In conclusion, the prevalence of HCV antibodies is relatively high in Iran, but false positive results are more than expected. Nosocomial transmission seems to be the main route. We plan to follow-up the patients for one year and determine the rate of sero­conversion in centers that practice isolation of HCV patients and also in the non­isolation-policy centers. During this period, in the isolation-policy centers, patients will be screened for HCV antibodies every three months and those who become antibody­positive will be transferred to a special unit for HCV-infected patients.


   Acknowledgments Top


This study was supported by a research grant from Charity Foundation for Special Diseases (CFSD). The authors thank the Iran's Pasteur Institute for their cooperation and performing RT-PCR tests.

 
   References Top

1.Stehman-Breen CO, Emerson S, Gretch D, Johnson RJ. Risk of death among chronic dialysis patients infected with hepatitis C virus. Am J Kidney Dis 1998;32(4):629-34.  Back to cited text no. 1    
2.Pereira BJ. Hepatitis C virus infection in patients on maintenance dialysis. [monograph on CD-ROM]. Up to Date Inc. 1999;7(1).  Back to cited text no. 2    
3.McLaughlin KJ, Cameron SO, Good T, et al. Nosocomial transmission of hepatitis C virus within a British dialysis centre. Nephrol Dial Transplant 1997;12(2):304-9.  Back to cited text no. 3    
4.Aach RD, Stevens CE, Hollinger FB, et al. Hepatitis C virus infection in post-trans­fusion hepatitis. An analysis with first- and second-generation assays. N Engl J Med 1991;325(19):1325-9.  Back to cited text no. 4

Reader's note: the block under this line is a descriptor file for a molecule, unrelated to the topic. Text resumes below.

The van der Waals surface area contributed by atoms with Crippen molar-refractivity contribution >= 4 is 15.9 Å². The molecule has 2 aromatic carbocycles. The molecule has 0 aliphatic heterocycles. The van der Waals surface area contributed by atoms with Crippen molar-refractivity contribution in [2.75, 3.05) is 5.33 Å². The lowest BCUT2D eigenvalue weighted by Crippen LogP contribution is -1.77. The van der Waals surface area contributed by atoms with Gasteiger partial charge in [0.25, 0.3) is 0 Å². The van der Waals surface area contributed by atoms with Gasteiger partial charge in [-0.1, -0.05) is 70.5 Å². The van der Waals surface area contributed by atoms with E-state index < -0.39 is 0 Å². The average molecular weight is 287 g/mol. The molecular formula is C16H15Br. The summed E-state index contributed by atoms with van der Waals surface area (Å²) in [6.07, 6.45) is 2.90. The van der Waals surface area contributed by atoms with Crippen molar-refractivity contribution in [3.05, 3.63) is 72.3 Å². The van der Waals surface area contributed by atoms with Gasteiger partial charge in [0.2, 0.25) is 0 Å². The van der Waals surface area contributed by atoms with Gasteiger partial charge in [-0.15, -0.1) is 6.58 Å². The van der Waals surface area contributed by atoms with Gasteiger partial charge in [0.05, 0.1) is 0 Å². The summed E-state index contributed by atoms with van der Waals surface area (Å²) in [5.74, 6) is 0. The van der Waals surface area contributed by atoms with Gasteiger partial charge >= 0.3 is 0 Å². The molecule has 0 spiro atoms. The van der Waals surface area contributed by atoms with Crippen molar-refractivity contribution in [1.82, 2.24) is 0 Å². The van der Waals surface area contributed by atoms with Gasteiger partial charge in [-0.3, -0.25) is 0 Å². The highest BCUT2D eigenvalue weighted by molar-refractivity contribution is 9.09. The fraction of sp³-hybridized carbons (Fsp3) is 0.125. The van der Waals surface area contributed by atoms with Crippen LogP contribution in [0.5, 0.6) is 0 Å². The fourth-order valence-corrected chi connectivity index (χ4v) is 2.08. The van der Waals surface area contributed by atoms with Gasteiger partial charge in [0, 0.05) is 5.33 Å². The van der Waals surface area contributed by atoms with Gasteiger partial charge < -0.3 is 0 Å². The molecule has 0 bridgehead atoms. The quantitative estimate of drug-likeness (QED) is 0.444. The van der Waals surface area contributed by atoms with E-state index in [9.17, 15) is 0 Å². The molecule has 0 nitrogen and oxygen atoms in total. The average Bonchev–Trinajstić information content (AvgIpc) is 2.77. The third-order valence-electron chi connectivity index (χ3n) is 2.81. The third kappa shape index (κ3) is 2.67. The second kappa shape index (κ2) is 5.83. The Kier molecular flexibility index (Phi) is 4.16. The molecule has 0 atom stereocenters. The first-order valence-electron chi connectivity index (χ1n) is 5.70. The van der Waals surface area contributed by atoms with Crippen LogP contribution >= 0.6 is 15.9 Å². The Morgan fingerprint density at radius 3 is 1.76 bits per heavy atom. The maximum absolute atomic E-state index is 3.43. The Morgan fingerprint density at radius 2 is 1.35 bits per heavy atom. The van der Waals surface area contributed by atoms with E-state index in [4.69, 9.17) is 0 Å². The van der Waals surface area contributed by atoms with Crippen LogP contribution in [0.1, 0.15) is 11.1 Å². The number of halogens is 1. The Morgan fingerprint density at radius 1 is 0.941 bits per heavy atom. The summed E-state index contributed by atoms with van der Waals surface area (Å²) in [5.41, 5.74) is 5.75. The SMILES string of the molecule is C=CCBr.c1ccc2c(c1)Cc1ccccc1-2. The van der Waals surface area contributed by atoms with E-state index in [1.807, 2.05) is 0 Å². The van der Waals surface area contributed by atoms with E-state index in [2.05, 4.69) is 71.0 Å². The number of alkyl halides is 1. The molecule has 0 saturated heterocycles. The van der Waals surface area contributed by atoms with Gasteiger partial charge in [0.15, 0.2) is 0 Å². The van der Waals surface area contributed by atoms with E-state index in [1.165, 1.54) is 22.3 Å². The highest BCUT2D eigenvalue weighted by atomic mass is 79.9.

5.Simon N, Courouce AM, Lemarrec N, Trepo C, Ducamp S. A twelve-year natural history of hepatitis C virus infection in hemodialyzed patients. Kidney Int 1994;46(2):504-11.  Back to cited text no. 5    
6.Goldblum SE, Reed WP. Host defenses and immunologic alterations associated with chronic hemodialysis. Ann Intern Med 1980;93(4):597-613.  Back to cited text no. 6    
7.Huraib S, Al-Rashed R, Aldrees A, Aljefry M, Arif M, Al-Faleh FA. High prevalence of and risk factors for hepatitis C in haemodialysis patients in Saudi Arabia: a need for new dialysis strategies. Nephrol Dial Transplant 1995;10(4):470-4.  Back to cited text no. 7    
8.Mitwalli A, Al-Mohaya S, Al Wakeel J, et al. Hepatitis C in chronic renal failure patients. Am J Nephrol 1992;12(5):288-91.  Back to cited text no. 8    
9.Al Nasser MN, Al Mugeiren MA, Assuhaimi SA, Obineche E, Onwabalili J, Ramia S. Seropositivity to hepatitis C virus in Saudi haemodialysis patients. Vox Sang 1992; 62(2):94-7.  Back to cited text no. 9